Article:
We long ago stopped having to make everything we need: forging tools, handcrafting shoes from hides and weaving textiles for clothing. The expansion of global trade is affording us the opportunity to rediscover and reinvent the art of “making” itself, which could in turn profoundly impact what we make and what we trade.
Many industry observers are sounding alarms about the looming impact of automation, robots and 3D printing, which they fear will destroy jobs, disrupt value chains and maybe even reduce the need for international trade. But data and evidence don’t support the hype.
More than one-fourth of Americans work for themselves. There’s no stereotype. Independent workers are spread almost evenly across generations, gender, and geographies from cities to suburbs to small towns and rural America. Will you join their growing ranks?
Working class Americans have been unable to compete for jobs demanding specialized technical skills, while the places they live have been hollowed out by shifts in global supply chains and the death of low-skilled manufacturing. So long as these workers feel left out of the economic mainstream, they will remain a potent political force, including in the upcoming 2020 election.
An architect’s style and skill doesn’t always win the day when competing in overseas markets for services. Some trade policies are like scaffolding protecting local professionals, but some trade rules offer support beams that enable global talent to build the vibrant cityscapes of today and tomorrow.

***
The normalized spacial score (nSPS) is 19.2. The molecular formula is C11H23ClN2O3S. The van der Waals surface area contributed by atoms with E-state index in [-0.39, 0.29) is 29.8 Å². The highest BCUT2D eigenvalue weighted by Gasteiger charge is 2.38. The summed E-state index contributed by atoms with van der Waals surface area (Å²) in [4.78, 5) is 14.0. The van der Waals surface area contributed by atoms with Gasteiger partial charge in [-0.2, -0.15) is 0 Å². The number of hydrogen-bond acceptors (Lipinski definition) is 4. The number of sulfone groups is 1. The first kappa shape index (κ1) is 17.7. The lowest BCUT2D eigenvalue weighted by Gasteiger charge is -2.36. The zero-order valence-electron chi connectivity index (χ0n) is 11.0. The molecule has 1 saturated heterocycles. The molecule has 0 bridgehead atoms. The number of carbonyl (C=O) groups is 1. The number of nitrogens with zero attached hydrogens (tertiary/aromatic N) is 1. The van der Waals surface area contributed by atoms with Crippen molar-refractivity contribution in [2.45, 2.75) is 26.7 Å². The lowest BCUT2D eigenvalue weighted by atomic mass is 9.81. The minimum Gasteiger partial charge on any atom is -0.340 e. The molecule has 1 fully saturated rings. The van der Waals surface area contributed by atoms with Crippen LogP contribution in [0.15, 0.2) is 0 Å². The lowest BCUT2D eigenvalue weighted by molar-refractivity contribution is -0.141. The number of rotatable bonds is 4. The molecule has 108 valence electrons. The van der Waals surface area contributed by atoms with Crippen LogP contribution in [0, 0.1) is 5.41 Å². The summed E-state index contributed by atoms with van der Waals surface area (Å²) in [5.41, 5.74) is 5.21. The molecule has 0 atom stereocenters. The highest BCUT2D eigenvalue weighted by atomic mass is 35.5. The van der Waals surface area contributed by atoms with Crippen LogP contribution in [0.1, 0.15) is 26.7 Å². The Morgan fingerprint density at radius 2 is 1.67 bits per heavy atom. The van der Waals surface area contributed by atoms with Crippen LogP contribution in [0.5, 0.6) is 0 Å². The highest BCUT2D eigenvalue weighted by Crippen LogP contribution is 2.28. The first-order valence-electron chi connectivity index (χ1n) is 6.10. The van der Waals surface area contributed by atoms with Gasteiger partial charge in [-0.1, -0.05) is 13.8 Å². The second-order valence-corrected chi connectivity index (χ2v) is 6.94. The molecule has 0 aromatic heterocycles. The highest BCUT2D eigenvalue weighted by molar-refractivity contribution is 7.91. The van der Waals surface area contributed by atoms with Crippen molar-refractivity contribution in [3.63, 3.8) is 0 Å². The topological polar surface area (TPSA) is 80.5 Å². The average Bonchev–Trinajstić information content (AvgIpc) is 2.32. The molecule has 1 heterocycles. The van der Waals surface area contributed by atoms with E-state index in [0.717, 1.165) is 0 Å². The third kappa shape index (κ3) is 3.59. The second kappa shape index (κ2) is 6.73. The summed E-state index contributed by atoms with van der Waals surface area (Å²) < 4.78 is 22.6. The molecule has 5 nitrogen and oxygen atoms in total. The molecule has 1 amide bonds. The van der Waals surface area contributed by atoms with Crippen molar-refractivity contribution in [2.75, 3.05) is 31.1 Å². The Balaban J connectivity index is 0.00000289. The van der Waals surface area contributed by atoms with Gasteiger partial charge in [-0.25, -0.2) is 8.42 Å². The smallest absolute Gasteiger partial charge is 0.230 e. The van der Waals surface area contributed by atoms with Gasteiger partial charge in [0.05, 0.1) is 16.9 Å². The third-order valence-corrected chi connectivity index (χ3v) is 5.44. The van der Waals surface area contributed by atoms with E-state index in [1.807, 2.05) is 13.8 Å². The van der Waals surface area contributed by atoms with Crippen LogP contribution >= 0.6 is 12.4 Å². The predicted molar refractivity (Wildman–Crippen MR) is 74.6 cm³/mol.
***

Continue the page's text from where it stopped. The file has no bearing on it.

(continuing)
Cambridge is a major hub in Massachusetts’ life sciences ecosystem. What makes up the DNA of vibrant biopharma and medical device industries? Trade associations, overseas governments and investors, and U.S. government agencies at the federal, state, and local levels are all part of the prescription for economic growth.
Technology has enabled us to tap into a global labor pool of remote workers anywhere in the world there’s a good Internet connection. 48 million workers registered their services on online outsourcing sites in 2013, according to the World Bank.
A community’s store of “social capital” can determine how well it rebounds from adversity.
Every year, between two to four percent of workers in industrial economies are “displaced” from their jobs. Those most likely to lose their jobs – the very young, the very old, and the less educated – are also the workers least equipped to manage economic upheaval successfully. Even in resilient and growing economies, these workers often need a hand to get back on their feet.
Studying the rise and fall of “company towns,” the lessons are clear. Place-based policies meant to resurrect declining areas are futile. Instead, leaders must not only invest in the people in their communities — they must recognize that policies to promote mobility will pay off.